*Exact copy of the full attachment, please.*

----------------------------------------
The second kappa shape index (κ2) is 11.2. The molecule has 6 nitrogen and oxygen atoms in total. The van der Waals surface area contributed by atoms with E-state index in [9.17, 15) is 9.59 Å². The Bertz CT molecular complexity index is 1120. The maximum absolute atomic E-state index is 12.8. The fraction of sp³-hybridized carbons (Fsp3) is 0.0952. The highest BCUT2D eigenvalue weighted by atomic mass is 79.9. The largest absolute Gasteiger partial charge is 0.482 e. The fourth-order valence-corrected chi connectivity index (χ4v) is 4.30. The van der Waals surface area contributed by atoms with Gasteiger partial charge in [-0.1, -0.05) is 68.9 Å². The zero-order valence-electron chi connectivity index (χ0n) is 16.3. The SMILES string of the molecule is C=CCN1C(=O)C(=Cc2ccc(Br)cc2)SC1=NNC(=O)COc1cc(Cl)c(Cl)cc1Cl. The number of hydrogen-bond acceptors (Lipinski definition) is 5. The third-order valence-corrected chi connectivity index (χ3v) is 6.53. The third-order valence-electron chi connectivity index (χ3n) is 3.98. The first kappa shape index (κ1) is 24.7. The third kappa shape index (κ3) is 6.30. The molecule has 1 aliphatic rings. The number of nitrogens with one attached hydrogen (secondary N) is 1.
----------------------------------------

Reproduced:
The second kappa shape index (κ2) is 11.2. The molecule has 6 nitrogen and oxygen atoms in total. The van der Waals surface area contributed by atoms with E-state index in [9.17, 15) is 9.59 Å². The Bertz CT molecular complexity index is 1120. The maximum absolute atomic E-state index is 12.8. The fraction of sp³-hybridized carbons (Fsp3) is 0.0952. The highest BCUT2D eigenvalue weighted by atomic mass is 79.9. The largest absolute Gasteiger partial charge is 0.482 e. The fourth-order valence-corrected chi connectivity index (χ4v) is 4.30. The van der Waals surface area contributed by atoms with Gasteiger partial charge in [-0.1, -0.05) is 68.9 Å². The zero-order valence-electron chi connectivity index (χ0n) is 16.3. The SMILES string of the molecule is C=CCN1C(=O)C(=Cc2ccc(Br)cc2)SC1=NNC(=O)COc1cc(Cl)c(Cl)cc1Cl. The number of hydrogen-bond acceptors (Lipinski definition) is 5. The third-order valence-corrected chi connectivity index (χ3v) is 6.53. The third-order valence-electron chi connectivity index (χ3n) is 3.98. The first kappa shape index (κ1) is 24.7. The third kappa shape index (κ3) is 6.30. The molecule has 1 aliphatic rings. The number of nitrogens with one attached hydrogen (secondary N) is 1.